"May Adonai bless you and protect you! May Adonai deal kindly and graciously with you! May Adonai lift up his countenance upon you and grant you peace!" (Torah, Numbers 6:24-26) And Jesus said, "Allow the little children to come unto me. Forbid them not, for of such is the Kingdom of God. Truly, I say unto you, unless you receive the Kingdom of God as a little child does, you shall not enter therein." (New Testament, Mark 10:14-16)

Sojourning at an Oasis Paradise

My purpose for living this life, and for writing this blog, is to understand the faith that links us to God. I wish to explore and discuss the reality at the heart of all of the world's religions. This is an immense task, but I know that God also has faith in us, trusting that we do desire the truth, as well as freedom, love and wisdom. Thus, as always, He meets us halfway. Even as God has given us individual souls, so we must each of us trace out an individual pathway to God. Whether we reside in the cities of orthodox religion, or wend our solitary ways through the barren wastelands, God watches over us and offers us guidance and sustenance for the journey.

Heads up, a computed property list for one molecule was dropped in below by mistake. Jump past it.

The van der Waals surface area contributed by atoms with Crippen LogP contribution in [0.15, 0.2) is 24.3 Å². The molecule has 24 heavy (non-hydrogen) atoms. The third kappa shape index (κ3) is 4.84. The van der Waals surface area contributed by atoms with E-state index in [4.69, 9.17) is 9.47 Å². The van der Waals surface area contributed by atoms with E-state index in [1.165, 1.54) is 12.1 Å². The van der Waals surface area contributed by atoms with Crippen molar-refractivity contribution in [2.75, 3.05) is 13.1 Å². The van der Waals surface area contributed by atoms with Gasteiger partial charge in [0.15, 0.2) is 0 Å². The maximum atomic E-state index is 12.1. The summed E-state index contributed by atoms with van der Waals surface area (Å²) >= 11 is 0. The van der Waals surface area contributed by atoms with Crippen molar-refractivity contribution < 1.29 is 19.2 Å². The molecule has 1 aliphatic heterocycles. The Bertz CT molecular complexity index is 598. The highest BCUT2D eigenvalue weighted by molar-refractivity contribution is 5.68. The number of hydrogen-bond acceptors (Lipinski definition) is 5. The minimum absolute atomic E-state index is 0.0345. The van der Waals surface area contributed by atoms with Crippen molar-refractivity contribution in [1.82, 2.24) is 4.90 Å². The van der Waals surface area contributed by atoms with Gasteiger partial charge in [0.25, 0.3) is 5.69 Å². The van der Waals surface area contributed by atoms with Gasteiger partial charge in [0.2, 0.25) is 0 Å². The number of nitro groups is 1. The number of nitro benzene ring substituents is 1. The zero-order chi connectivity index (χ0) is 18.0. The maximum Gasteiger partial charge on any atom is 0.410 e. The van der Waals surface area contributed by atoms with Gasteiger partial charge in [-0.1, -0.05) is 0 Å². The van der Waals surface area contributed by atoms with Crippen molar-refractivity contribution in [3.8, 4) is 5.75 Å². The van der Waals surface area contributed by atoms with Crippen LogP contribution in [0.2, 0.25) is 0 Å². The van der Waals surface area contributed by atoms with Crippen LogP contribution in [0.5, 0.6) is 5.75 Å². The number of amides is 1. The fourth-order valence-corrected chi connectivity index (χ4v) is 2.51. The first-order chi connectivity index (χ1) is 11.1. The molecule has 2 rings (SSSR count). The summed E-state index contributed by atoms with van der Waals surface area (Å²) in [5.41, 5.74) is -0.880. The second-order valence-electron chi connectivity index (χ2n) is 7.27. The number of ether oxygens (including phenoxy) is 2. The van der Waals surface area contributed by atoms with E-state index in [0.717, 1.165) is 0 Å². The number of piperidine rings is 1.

Most of what you will see here is the result of extensive personal study, combined with some careful speculation. Occasionally, I may simply offer some Scripture or an inspirational text. I am a wide reader, and the connection of some topics and ideas to matters of faith and religion may not seem immediately obvious, but perhaps I may spell it out in the end... or maybe, you will decide that it was just a tangent. Anyway, I hope that you will find my meanderings to be spiritually enlightening, intellectually stimulating, or at least somewhat entertaining.

In the coming weeks and months, I intend to transcribe a series of essays that I wrote about 20 years ago in the hope that I might get them published. They represent the nucleus of my spiritual life and the focal point around which my wanderings revolve like an electron in an atom. I hope that they might eventually serve as a springboard for discussions about the common spiritual heritage of humanity. May we come together and embrace each other in peace.


Wednesday, December 9, 2009

The Faith of Noah: simple and free for all